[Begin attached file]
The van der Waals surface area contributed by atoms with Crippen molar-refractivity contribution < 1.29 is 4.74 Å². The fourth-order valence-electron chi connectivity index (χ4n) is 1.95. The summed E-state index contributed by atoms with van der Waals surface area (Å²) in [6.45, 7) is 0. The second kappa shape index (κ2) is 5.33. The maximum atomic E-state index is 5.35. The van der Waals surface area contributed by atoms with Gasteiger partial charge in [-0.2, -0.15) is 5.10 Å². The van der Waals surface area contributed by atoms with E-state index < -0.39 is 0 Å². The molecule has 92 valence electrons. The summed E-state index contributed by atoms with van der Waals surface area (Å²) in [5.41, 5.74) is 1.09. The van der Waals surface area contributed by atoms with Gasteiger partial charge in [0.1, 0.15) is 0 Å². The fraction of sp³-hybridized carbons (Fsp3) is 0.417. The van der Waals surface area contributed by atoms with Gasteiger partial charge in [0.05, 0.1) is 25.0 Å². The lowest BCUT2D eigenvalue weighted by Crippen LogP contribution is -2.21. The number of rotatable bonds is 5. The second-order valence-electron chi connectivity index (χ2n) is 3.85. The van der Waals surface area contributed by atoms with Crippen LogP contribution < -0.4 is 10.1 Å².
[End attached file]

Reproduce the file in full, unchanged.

The van der Waals surface area contributed by atoms with Crippen molar-refractivity contribution < 1.29 is 4.74 Å². The fourth-order valence-electron chi connectivity index (χ4n) is 1.95. The summed E-state index contributed by atoms with van der Waals surface area (Å²) in [6.45, 7) is 0. The second kappa shape index (κ2) is 5.33. The maximum atomic E-state index is 5.35. The van der Waals surface area contributed by atoms with Gasteiger partial charge in [-0.2, -0.15) is 5.10 Å². The van der Waals surface area contributed by atoms with E-state index < -0.39 is 0 Å². The molecule has 92 valence electrons. The summed E-state index contributed by atoms with van der Waals surface area (Å²) in [5.41, 5.74) is 1.09. The van der Waals surface area contributed by atoms with Gasteiger partial charge in [0.1, 0.15) is 0 Å². The fraction of sp³-hybridized carbons (Fsp3) is 0.417. The van der Waals surface area contributed by atoms with Gasteiger partial charge in [0.05, 0.1) is 25.0 Å². The lowest BCUT2D eigenvalue weighted by Crippen LogP contribution is -2.21. The number of rotatable bonds is 5. The second-order valence-electron chi connectivity index (χ2n) is 3.85. The van der Waals surface area contributed by atoms with Crippen LogP contribution < -0.4 is 10.1 Å².